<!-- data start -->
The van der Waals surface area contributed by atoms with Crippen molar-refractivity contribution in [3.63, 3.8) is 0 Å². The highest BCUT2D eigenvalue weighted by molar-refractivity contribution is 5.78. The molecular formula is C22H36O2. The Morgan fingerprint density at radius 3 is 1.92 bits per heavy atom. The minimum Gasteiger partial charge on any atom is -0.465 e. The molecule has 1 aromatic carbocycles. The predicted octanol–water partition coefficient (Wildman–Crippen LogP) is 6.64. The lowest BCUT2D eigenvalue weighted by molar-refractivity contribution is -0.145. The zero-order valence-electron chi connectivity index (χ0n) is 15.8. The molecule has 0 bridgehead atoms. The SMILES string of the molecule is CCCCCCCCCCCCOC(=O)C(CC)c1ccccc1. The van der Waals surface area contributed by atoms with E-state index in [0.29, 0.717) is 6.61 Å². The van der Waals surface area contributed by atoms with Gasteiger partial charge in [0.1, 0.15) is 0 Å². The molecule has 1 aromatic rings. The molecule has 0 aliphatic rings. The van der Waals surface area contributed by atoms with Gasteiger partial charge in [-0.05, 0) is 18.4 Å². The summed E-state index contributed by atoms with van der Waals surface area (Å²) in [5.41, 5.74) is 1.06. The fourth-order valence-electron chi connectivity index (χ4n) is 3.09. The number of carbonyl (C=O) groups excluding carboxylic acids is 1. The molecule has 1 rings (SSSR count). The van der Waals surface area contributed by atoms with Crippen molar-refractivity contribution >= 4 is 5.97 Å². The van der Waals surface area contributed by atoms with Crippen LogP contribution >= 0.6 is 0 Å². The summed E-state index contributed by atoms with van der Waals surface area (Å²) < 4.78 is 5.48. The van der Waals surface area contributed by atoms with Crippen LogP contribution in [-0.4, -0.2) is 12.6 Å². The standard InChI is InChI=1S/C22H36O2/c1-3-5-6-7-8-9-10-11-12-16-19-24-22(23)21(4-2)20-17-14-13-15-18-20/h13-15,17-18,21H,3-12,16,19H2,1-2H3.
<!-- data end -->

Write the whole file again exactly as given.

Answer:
The van der Waals surface area contributed by atoms with Crippen molar-refractivity contribution in [3.63, 3.8) is 0 Å². The highest BCUT2D eigenvalue weighted by molar-refractivity contribution is 5.78. The molecular formula is C22H36O2. The Morgan fingerprint density at radius 3 is 1.92 bits per heavy atom. The minimum Gasteiger partial charge on any atom is -0.465 e. The molecule has 1 aromatic carbocycles. The predicted octanol–water partition coefficient (Wildman–Crippen LogP) is 6.64. The lowest BCUT2D eigenvalue weighted by molar-refractivity contribution is -0.145. The zero-order valence-electron chi connectivity index (χ0n) is 15.8. The molecule has 0 bridgehead atoms. The SMILES string of the molecule is CCCCCCCCCCCCOC(=O)C(CC)c1ccccc1. The van der Waals surface area contributed by atoms with E-state index in [0.29, 0.717) is 6.61 Å². The van der Waals surface area contributed by atoms with Gasteiger partial charge in [0.1, 0.15) is 0 Å². The molecule has 1 aromatic rings. The molecule has 0 aliphatic rings. The van der Waals surface area contributed by atoms with Gasteiger partial charge in [-0.05, 0) is 18.4 Å². The summed E-state index contributed by atoms with van der Waals surface area (Å²) in [5.41, 5.74) is 1.06. The fourth-order valence-electron chi connectivity index (χ4n) is 3.09. The number of carbonyl (C=O) groups excluding carboxylic acids is 1. The molecule has 1 rings (SSSR count). The van der Waals surface area contributed by atoms with Crippen molar-refractivity contribution >= 4 is 5.97 Å². The van der Waals surface area contributed by atoms with Crippen LogP contribution >= 0.6 is 0 Å². The summed E-state index contributed by atoms with van der Waals surface area (Å²) < 4.78 is 5.48. The van der Waals surface area contributed by atoms with Crippen LogP contribution in [-0.4, -0.2) is 12.6 Å². The standard InChI is InChI=1S/C22H36O2/c1-3-5-6-7-8-9-10-11-12-16-19-24-22(23)21(4-2)20-17-14-13-15-18-20/h13-15,17-18,21H,3-12,16,19H2,1-2H3.